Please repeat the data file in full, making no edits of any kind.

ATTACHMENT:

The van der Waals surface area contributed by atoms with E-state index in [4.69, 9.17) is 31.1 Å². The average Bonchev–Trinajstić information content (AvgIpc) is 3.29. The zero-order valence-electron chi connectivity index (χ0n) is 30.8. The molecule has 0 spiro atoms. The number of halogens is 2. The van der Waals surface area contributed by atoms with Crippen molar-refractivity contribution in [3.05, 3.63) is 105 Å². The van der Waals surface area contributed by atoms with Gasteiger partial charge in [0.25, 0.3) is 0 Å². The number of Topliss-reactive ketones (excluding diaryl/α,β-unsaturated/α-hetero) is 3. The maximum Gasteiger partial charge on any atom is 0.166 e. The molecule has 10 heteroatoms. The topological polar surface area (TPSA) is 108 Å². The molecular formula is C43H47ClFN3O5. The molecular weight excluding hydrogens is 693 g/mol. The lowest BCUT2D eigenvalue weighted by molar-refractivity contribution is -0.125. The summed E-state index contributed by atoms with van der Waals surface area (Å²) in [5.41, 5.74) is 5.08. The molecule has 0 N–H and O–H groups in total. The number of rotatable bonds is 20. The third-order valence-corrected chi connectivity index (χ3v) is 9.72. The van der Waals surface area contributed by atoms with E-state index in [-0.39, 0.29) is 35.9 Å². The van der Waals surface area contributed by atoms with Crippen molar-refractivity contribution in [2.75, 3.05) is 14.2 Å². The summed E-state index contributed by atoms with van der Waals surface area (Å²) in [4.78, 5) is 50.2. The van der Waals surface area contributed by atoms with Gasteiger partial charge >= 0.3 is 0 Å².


The van der Waals surface area contributed by atoms with E-state index in [4.69, 9.17) is 31.1 Å². The average Bonchev–Trinajstić information content (AvgIpc) is 3.29. The zero-order valence-electron chi connectivity index (χ0n) is 30.8. The molecule has 0 spiro atoms. The number of halogens is 2. The van der Waals surface area contributed by atoms with Crippen molar-refractivity contribution in [3.05, 3.63) is 105 Å². The van der Waals surface area contributed by atoms with Gasteiger partial charge in [0.25, 0.3) is 0 Å². The number of Topliss-reactive ketones (excluding diaryl/α,β-unsaturated/α-hetero) is 3. The maximum Gasteiger partial charge on any atom is 0.166 e. The molecule has 10 heteroatoms. The topological polar surface area (TPSA) is 108 Å². The molecular formula is C43H47ClFN3O5. The molecular weight excluding hydrogens is 693 g/mol. The lowest BCUT2D eigenvalue weighted by molar-refractivity contribution is -0.125. The summed E-state index contributed by atoms with van der Waals surface area (Å²) in [5.41, 5.74) is 5.08. The molecule has 0 N–H and O–H groups in total. The number of rotatable bonds is 20. The third-order valence-corrected chi connectivity index (χ3v) is 9.72. The van der Waals surface area contributed by atoms with E-state index in [-0.39, 0.29) is 35.9 Å². The van der Waals surface area contributed by atoms with Crippen molar-refractivity contribution in [2.75, 3.05) is 14.2 Å². The summed E-state index contributed by atoms with van der Waals surface area (Å²) in [4.78, 5) is 50.2. The van der Waals surface area contributed by atoms with Gasteiger partial charge >= 0.3 is 0 Å².